The irony is that you can now mostly find this former London hedge fund capital businesswoman underwater with speargun in hand. She not only learned how to freedive, but her top passion is spearfishing whenever she has the time to get out of London and hit exotic locales like Corsica, Greece, South Africa and Zanzibar. In 2013, she established a spearfishing world record for a 25.4-pound Atlantic jack caught off far-flung Ascension Island in the south Atlantic Ocean.
And she hopes to make spearfishing a career and someday host her own TV show to educate audiences about dismissing gender bias and the importance of sustainable eating of harvested fish.
“I would show that if I can do it, anyone can,” she says.
We chatted with Thomas from her home base in London about conquering her fear of water and falling in love with the sea.
Chris Cocoles How did you get involved in spearfishing?
Valentine Thomas It started about five years ago. I had a friend who was doing a freediving course (that Thomas also completed), and after that he and his friend were planning a fishing trip (to Ascension Island, a 34-square-mile piece of volcanic rock with 880 inhabitants between South America and Africa) and asked me if I wanted to tag along. It was quite a unique trip. And I fell in love completely with the sport. My first fish (a black jack) weighed 12 kilos (about 26 pounds), and I thought, “OK – I think I’m going to enjoy this trip.”
CC You also had a mishap in the water that trip, right? Did you have fear going in for the first time?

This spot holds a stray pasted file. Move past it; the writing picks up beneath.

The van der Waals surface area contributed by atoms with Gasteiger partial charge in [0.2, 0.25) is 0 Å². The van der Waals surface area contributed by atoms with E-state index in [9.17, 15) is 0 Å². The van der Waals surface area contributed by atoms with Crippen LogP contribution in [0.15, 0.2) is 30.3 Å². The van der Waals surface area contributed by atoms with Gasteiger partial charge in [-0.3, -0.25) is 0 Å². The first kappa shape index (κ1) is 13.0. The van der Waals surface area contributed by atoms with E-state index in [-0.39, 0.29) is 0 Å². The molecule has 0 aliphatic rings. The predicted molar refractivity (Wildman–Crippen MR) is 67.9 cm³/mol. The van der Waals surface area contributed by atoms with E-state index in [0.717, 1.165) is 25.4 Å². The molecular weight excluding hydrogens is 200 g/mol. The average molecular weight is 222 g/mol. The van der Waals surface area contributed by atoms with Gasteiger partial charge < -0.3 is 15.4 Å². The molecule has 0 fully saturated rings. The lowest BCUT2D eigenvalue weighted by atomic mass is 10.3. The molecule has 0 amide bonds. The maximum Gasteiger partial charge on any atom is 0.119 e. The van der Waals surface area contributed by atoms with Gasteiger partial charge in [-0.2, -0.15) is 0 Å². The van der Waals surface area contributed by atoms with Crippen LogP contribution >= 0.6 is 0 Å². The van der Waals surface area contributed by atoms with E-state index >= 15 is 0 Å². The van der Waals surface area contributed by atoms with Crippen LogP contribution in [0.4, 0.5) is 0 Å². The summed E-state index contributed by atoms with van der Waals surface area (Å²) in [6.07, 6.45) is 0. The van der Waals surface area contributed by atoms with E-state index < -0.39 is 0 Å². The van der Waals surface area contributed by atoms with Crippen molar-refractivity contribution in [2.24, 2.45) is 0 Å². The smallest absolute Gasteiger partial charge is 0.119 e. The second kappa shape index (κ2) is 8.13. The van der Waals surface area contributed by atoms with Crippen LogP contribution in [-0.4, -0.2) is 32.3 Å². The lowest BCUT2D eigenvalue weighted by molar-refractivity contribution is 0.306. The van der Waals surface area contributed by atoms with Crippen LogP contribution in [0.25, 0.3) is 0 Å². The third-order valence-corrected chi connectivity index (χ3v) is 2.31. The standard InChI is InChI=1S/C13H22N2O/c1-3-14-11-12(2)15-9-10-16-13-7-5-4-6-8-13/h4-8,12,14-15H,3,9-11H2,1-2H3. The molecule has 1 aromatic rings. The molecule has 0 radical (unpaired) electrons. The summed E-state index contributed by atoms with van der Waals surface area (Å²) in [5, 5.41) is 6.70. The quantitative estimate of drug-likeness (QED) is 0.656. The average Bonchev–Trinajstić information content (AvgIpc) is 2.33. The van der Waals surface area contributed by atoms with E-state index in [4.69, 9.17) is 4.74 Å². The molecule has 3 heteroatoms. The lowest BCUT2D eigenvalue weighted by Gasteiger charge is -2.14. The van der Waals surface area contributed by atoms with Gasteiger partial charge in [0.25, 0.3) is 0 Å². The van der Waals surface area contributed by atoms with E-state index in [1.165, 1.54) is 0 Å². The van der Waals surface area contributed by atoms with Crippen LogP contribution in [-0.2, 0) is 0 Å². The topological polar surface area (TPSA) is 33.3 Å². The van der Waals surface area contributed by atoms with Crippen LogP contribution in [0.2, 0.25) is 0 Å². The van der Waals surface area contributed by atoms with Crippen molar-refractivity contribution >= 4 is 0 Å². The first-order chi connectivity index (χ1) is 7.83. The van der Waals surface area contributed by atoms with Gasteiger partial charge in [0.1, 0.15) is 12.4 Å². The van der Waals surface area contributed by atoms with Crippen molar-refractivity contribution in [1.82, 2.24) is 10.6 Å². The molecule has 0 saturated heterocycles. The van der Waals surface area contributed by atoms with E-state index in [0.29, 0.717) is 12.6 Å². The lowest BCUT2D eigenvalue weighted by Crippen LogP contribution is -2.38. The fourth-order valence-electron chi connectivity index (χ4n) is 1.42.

VT To be honest, I was petrified. I was looking in the water and thinking, “There’s no way I’m jumping in that water.” We’re like 5 miles from the (shore) and it’s raining. The sea was looking pitch black and there was no way I could do this. My friend said, “No, it’s fine.” They went in the water first and they were showing me that everything was going to be OK. And they were right, in a way, in that as soon as I hit the water, everything lit up. You can see everything underwater so clearly. And I thought it was so incredible. But I (got caught in the current) and was completely freaking out. The current was picking up and a guy was really struggling to swim back to the boat. He said he was going to fix the boat and he’d be back. So I was like, “OK; I’ll wait here, I guess.” And he ended up leaving me for like 40 minutes and he was still not back. So I was freaking out a little bit. And my buddy – I couldn’t find him, either. So I was in a complete panic.
CC After your traumatic experience as a teenager in France, were you terrified when you first went in the water after that first spearfishing trip and being left alone for a long time? Was that a psychological barrier?
VT It was a really big step for me to get back in the water and to be comfortable with it. It took me a long time to get over that (near drowning in France). I didn’t want to go swimming other than in Caribbean-type, flat, boring water. Anything else I was like, “No, thank you.”
CC So when you made it back to the boat at Ascension Island, were you thinking, “I’m never going to do this again,” or was it “This is exciting?”
VT I was still really excited, but at the time, I was a little bit nervous. For about two years, whenever I’d go out I’d have a line in the water and the other end on the boat to make sure nothing went wrong. I always had to make sure the boat was close to me; otherwise, at that time, I just couldn’t really do it.
CC I know your dad was a sailor and influenced you, but were you an outdoorsy person growing up in Montreal?
VT My dad used to build boats himself when he was in his early 20s, so I took a lot from him. My parents had a place in the countryside near Montreal, so we’d spend our weekends in the outdoors and have fun in the woods, basically. So I’ve been quite used to being outside and obviously I liked it.
CC Did you do any ice fishing in Quebec in the winter?
VT I never tried ice fishing. I’m a very, very cold person who is always freezing [laughs]. So I tend to stay away from the cold.
CC When did you finally get comfortable in the water?